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Bruce Shillinglaw wrote:

<What is the story with the pterosaurs? I thought that
it had finally been decided that pterosaur wings
attached to the body at the hip, not the ankle! Was I
mistaken? Or are there some new discoveries that I was
not aware of?>

  It has never been "decided" that pterosaurs had
brachiopatagia attaching to the hip. Skelopatagia
(brachiopatagia extending to the ankle or shin) are
preserved in numerous fossils of *Rhamphorhynchus* and
*Sordes*; whereas the *Pterodactylus* imprint
specimens appear to have had narrower brachiopatagia,
and may not have articulated to the shin or ankle, but
to the thigh or knee (cruropatagia); suggested has
been a novel patagial structure in some pterosaurs
that lack preserved impressions, but I'll wait for the
paper to come out. Skelo- to cruro- patagial extension
may apply to a functional consideration, but I don't
study these things....

  Peters published a paper replied to by Unwin,
suggesting the skelopatagia of *Sordes* was actually a
cruropatagium, but then refuted based on distortion in
the skeletons and impressions of the pterosaur, so I'm
not sure what to think. Unwin (1999) in TREE has
recently re-evaluated the brachiopatagia in pterosaurs
to suggest it was skelopatagial (bat-like) rather than
ischiopatagial (bird-like).

  Clarification of terms:
  brachiopatagium = patagium extending behind the arm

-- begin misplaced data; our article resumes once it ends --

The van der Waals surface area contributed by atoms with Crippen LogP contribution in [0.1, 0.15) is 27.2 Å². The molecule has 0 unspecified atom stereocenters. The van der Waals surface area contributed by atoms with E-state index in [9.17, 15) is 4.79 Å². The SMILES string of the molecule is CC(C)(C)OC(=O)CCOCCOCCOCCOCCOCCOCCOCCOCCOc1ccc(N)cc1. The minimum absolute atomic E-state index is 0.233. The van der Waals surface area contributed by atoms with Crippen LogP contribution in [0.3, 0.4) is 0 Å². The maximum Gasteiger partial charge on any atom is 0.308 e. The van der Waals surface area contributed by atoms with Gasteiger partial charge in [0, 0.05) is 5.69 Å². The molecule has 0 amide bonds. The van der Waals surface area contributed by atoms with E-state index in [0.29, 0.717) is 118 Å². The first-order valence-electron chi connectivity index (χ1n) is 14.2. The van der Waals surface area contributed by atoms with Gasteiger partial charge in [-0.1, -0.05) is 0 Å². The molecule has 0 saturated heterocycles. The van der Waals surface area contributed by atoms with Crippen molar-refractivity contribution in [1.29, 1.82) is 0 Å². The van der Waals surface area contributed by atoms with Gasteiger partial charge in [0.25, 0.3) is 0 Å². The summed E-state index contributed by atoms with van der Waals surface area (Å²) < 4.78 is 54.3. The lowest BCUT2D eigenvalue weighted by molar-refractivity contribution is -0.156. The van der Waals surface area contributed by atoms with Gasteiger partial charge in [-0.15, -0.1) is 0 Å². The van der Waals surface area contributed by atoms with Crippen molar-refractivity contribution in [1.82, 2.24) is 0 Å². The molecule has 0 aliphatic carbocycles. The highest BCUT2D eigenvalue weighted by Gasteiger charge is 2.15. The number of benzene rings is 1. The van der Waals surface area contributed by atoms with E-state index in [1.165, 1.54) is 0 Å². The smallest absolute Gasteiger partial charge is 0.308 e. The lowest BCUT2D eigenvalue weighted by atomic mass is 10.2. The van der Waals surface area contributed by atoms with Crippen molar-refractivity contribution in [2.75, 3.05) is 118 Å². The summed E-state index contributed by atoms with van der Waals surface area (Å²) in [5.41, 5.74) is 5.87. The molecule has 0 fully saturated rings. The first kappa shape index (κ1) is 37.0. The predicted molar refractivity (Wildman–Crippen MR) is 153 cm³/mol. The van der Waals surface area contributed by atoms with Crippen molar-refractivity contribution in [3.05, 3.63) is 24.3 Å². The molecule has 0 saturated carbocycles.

along the side of the trunk.
  skelopatagium = patagium extending from the arm to
the shin (skeleis) or the ankle (tarsos); I don't
think the term "tarsopatagium" has been coined, but it
wouldn't appear to be functionally different from a
  cruropatagium = patagium extending from the arm to
the knee (crus) or the thigh (femoris).
"Femoropatagium" may be a published term.
  ischiopatagium = I'm using this term to denote a
simple brachiopatagium that did not extend down the
leg, but kept at the hip (ischos) or more proximal to
the arm, and may not have been published; there could
also be another term in use for it.

  Peters or Unwin may be of some help. I liked the
flying *Tropeognathus*, and noted that "conventional"
*Ornithocheirus* snouts were used to denote females,
while the Criorhynch or Tropeognath snouts were used
for the males. Furthermore, there has been recent
developments in pterosaur phylogeny that suggest that
anhanguerids [also = criorhynchids] (with the crested
snouts) were synonymous with ornithocheirids based on
jaws (the teeth arrangement) and wings.
*Criorhynchus*, an english anhanguerid, has some
similarities to wings of species of *Ornithocheirus*
[and there were a lot named], and has also been
considered congeneric or -specific with Brazilian
*Tropeognathus.* Speaking on geographic bounds, I
would tentatively disagree, but like I said, I don't
study these critters much.

  Other Comments on WWD:

  As for the *Postosuchus* urinating, this was one of
the most amusing points I had that night, though I do
recognized its invalidity: the animal is bracketed
(sensu Witmer, 1995) by crocs and birds which do not
urinate or excrete waste in this manner. To suggest
that a postosuch would have is _really_ stretching
things! Besides, making territory on water-slick rocks
is also unlikely, as it doesn't persist.

  Finally, the sauropod with the chelonian
"ovipositor" was .... unbeleivable. It solves one
problem, but I just don't buy it. These are
archosaurs, and sauropods _could_ reasonably squat,
and could also build mounds. Taphonomy of nest-sites
should clarify, and I need to go over the data from
Auca Mahuevo to see if there's corroboration or not.

Jaime "James" A. Headden

"Come the path that leads us to our fortune."

Qilong---is temporarily out of service.
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